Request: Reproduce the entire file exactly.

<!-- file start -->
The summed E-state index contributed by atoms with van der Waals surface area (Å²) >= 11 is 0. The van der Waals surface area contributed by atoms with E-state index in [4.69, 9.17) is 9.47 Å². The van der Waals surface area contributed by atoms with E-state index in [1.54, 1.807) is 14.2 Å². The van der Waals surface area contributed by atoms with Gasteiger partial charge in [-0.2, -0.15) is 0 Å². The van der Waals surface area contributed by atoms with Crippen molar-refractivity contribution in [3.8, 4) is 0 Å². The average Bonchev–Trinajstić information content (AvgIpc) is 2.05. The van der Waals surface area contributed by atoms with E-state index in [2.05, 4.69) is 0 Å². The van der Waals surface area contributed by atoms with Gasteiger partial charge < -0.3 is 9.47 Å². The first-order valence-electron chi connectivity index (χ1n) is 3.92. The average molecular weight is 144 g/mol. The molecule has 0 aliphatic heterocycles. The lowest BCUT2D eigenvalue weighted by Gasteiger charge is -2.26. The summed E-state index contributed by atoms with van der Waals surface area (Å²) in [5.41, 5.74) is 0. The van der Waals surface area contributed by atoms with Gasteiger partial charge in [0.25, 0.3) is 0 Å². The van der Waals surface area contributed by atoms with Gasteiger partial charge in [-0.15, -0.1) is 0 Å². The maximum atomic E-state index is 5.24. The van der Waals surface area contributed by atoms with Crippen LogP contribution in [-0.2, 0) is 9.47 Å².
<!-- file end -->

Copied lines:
The summed E-state index contributed by atoms with van der Waals surface area (Å²) >= 11 is 0. The van der Waals surface area contributed by atoms with E-state index in [4.69, 9.17) is 9.47 Å². The van der Waals surface area contributed by atoms with E-state index in [1.54, 1.807) is 14.2 Å². The van der Waals surface area contributed by atoms with Gasteiger partial charge in [-0.2, -0.15) is 0 Å². The van der Waals surface area contributed by atoms with Crippen molar-refractivity contribution in [3.8, 4) is 0 Å². The average Bonchev–Trinajstić information content (AvgIpc) is 2.05. The van der Waals surface area contributed by atoms with E-state index in [2.05, 4.69) is 0 Å². The van der Waals surface area contributed by atoms with Gasteiger partial charge < -0.3 is 9.47 Å². The first-order valence-electron chi connectivity index (χ1n) is 3.92. The average molecular weight is 144 g/mol. The molecule has 0 aliphatic heterocycles. The lowest BCUT2D eigenvalue weighted by Gasteiger charge is -2.26. The summed E-state index contributed by atoms with van der Waals surface area (Å²) in [5.41, 5.74) is 0. The van der Waals surface area contributed by atoms with Gasteiger partial charge in [0.25, 0.3) is 0 Å². The van der Waals surface area contributed by atoms with Gasteiger partial charge in [-0.15, -0.1) is 0 Å². The maximum atomic E-state index is 5.24. The van der Waals surface area contributed by atoms with Crippen LogP contribution in [-0.2, 0) is 9.47 Å².